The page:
Body: MahoganyNeck: MahoganyFingerboard: RosewoodNumbers of Strings:...
40 mm solid brass hobnailed case, genuine leather strap, premium 2042...
40 mm solid brass case, premium leather strap, Citizen 2030 quartz...
quality professional brass music...
BEAUTIFUL PRO-GRADE MONOJ KUMAR SARADAR INDIAN SHRUTI BOX HARMONIUM DRONE. FULL SIZE
This product is no longer in stock
The Perfect Shruti Box
Full Range + Incredible sustain because if the largest bellows possible!
* Original Calcutta-made in premium teakwood.
* Massive 16 x 12 inches, biggest size you can get, with the biggest bellows that go on and on...
* Full range C to C'. Ideal for Indian, Gaelic and fusion music.
* Great decoration work. Package includes padded cover bag.
A concert instrument with particularly large bellows and a full, carrying sound. Gentle movement of the bellows is enough to keep the sound stable, even with several levers opened. The frame is made of solid hardwood . Tonal range from c to c'. Excellent acoustics
A sruti box or shruti box is a small wooden instrument that traditionally works on a system of bellows. It is similar to a harmonium and is used to provide a drone in a practice session or concert of Indian classical music. It is used as an accompaniment to other instruments and notably the flute. Use of the shruti box has widened with the cross-cultural influences of world music and new age music to provide a drone for many other instruments as well as vocalists. Adjustable buttons allow tuning.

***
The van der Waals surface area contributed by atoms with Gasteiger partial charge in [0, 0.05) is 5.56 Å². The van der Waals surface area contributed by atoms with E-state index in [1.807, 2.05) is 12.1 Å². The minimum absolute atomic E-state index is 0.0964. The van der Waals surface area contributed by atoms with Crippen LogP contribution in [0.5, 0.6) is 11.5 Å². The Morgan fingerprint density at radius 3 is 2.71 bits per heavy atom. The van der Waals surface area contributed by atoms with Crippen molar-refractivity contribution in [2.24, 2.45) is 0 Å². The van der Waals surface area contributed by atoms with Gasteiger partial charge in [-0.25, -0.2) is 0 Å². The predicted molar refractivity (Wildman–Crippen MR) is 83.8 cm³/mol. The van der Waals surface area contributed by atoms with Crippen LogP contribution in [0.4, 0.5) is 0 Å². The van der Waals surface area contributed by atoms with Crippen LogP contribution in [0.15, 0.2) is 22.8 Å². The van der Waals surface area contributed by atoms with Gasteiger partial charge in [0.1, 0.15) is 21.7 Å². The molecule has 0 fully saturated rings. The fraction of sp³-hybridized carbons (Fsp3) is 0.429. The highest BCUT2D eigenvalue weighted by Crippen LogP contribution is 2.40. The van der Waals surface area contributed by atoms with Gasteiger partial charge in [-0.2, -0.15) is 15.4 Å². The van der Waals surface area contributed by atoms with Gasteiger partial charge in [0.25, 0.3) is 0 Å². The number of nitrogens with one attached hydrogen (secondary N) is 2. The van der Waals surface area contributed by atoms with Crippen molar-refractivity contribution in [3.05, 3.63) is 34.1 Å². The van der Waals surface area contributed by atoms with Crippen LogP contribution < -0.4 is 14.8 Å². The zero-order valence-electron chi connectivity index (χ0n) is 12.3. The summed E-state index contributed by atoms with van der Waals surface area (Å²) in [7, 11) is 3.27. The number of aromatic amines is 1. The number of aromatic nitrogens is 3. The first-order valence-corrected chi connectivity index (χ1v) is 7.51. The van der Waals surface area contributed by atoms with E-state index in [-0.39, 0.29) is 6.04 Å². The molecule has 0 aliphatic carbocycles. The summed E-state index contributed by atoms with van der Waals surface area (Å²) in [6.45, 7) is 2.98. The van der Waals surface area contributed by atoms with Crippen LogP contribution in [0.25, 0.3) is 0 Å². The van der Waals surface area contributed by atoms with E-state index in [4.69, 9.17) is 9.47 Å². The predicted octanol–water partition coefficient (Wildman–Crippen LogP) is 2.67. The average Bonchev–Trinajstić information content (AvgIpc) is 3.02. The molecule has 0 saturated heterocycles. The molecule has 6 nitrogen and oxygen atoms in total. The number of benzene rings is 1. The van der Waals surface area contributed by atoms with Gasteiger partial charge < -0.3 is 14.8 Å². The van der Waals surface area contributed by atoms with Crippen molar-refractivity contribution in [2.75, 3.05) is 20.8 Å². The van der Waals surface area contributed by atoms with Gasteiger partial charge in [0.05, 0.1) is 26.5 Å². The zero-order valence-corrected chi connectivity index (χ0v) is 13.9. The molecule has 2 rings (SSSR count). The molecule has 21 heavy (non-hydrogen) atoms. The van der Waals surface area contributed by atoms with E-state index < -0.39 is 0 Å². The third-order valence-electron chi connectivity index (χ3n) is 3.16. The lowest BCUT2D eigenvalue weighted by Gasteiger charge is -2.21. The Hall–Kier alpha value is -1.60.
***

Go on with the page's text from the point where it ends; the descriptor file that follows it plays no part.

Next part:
Before the arrival of the harmonium in India, musicians used either a tambura or a specific pitch reference instrument, such as the othu nadaswaram, to produce the drone. After the harmonium became popular, musicians would modify the harmonium to automatically produce the reference pitch. Typically, one would open up the cover and adjust the stop of the harmonium to produce a drone. Later, the keyless version of the same was invented for the specific purpose of producing the drone sound. These also had circular wooden controls on the top and below the cover for controlling the pitch.
The modern version, however, is a compact battery-powered electronic device. It consists of an integrated loudspeaker and the necessary electronics to produce the drone. Almost all of these electronic instruments allow adjustments and fine-tuning. In a concert, the sruti box's sound is fed via a microphone to the audio mixer. Rarely does one come across a sruti box which can be wired directly into the input of the mixer unit. In the early 1990s, traditional Irish singer Noirín Ní Ríain brought the sruti box to Ireland, giving it a minor place in traditional Irish music.
* colors of bellows may vary according to stock